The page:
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Did Marshawn Lynch Just Announce His Retirement Without Using Any Words?

Seattle Seahawks running back Marshawn Lynch speaks to young fans at a store in Bellevue, Wash., in November.
Mat Hayward
Getty Images
Seattle Seahawks running back Marshawn Lynch speaks to young fans at a store in Bellevue, Wash., in November.

Tweeting an image of football cleats hanging on a wire and one emoji — of a peace sign — was all running back Marshawn Lynch needed to do to get people thinking that he's retiring from football. Lynch, whose reticence regarding the media is legendary, was quickly saluted by his Seattle Seahawks teammates.

The Seahawks haven't officially said Lynch is retiring, and it's highly unlikely that he would hold a news conference to make his plans known and to banter with reporters about his favorite moments in the NFL.

After all, this is the same Lynch who made headlines last year for attending a mandatory pre-Super Bowl news conference at which he repeatedly answered, "I'm just here so I won't get fined."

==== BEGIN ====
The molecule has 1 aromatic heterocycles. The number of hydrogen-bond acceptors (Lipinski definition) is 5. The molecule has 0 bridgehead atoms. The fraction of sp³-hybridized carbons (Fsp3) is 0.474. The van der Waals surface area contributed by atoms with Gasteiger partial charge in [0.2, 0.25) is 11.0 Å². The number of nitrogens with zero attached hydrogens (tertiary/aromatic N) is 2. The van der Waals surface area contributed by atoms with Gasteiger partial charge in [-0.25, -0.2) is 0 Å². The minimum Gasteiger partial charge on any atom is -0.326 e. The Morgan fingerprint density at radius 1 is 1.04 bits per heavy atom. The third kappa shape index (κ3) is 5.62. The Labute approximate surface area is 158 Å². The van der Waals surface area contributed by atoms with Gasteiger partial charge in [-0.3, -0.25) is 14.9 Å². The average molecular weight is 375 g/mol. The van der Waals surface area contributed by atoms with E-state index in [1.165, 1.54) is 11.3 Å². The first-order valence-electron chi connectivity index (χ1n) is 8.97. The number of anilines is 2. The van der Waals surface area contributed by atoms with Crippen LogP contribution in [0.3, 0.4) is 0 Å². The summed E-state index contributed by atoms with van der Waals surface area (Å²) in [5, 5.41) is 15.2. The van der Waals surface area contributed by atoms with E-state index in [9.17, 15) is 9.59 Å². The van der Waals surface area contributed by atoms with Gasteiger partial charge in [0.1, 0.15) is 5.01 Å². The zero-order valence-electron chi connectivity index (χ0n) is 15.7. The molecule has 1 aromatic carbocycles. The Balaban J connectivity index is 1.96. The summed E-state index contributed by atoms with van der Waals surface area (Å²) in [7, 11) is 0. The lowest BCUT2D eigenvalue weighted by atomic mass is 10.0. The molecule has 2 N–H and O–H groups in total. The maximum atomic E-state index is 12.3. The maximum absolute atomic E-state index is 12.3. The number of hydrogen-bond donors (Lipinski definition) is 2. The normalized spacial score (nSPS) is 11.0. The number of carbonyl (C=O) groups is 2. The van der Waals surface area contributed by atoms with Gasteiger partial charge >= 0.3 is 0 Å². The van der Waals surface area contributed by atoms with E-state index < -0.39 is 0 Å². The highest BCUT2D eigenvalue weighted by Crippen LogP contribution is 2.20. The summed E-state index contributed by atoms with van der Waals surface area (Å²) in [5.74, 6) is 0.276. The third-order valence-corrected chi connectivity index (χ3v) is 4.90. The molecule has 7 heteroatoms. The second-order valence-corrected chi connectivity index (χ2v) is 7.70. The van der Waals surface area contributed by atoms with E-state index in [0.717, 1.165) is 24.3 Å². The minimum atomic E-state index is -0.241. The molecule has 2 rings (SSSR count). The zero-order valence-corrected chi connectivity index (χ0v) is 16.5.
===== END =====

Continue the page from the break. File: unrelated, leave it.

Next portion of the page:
Citing Lynch's tweet and the reactions from teammate Richard Sherman and team owner Paul Allen thanking the man nicknamed "Beast Mode," the Seahawks' site says it looks like Lynch is retiring after nine years in the NFL.

Allen thanked Lynch "for a great career as a Seahawk." Seattle quarterback Russell Wilson said, "Going to miss sharing the backfield with you 24."

Lynch played his first four seasons with the Buffalo Bills, becoming famous for his rare mix of strength and speed — and his love for running through would-be tacklers. After a trade to the Seahawks in 2010, Lynch thrived, helping to establish the team's identity as a physical and rugged squad.

By many measures, Lynch's career peaked in 2012, when he racked up 1,590 yards, averaging just under 100 yards per game. He carried the ball 2,144 times in the NFL, fumbling the ball away only 14 times. Over his career, he accounted for 11,091 rushing and receiving yards.

Injuries limited Lynch in 2015, when he appeared in seven games and scored three touchdowns.

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Bill Chappell is a writer and editor on the News Desk in the heart of NPR's newsroom in Washington, D.C.

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